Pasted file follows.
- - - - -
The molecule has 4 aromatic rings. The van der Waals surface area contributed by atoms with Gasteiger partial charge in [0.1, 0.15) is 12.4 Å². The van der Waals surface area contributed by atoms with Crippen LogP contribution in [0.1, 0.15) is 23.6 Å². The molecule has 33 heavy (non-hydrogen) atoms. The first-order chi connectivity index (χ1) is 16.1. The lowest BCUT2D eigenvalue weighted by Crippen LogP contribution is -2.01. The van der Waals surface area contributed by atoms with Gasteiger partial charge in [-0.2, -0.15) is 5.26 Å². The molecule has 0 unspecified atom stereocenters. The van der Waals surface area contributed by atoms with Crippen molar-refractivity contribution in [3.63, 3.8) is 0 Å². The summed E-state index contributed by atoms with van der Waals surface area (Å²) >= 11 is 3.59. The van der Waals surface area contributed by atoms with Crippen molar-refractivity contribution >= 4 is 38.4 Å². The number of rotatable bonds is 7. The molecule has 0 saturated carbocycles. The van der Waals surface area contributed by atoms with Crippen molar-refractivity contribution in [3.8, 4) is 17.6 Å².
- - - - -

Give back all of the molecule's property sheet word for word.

The molecule has 4 aromatic rings. The van der Waals surface area contributed by atoms with Gasteiger partial charge in [0.1, 0.15) is 12.4 Å². The van der Waals surface area contributed by atoms with Crippen LogP contribution in [0.1, 0.15) is 23.6 Å². The molecule has 33 heavy (non-hydrogen) atoms. The first-order chi connectivity index (χ1) is 16.1. The lowest BCUT2D eigenvalue weighted by Crippen LogP contribution is -2.01. The van der Waals surface area contributed by atoms with Gasteiger partial charge in [-0.2, -0.15) is 5.26 Å². The molecule has 0 unspecified atom stereocenters. The van der Waals surface area contributed by atoms with Crippen molar-refractivity contribution in [3.63, 3.8) is 0 Å². The summed E-state index contributed by atoms with van der Waals surface area (Å²) >= 11 is 3.59. The van der Waals surface area contributed by atoms with Crippen molar-refractivity contribution >= 4 is 38.4 Å². The number of rotatable bonds is 7. The molecule has 0 saturated carbocycles. The van der Waals surface area contributed by atoms with Crippen molar-refractivity contribution in [3.8, 4) is 17.6 Å².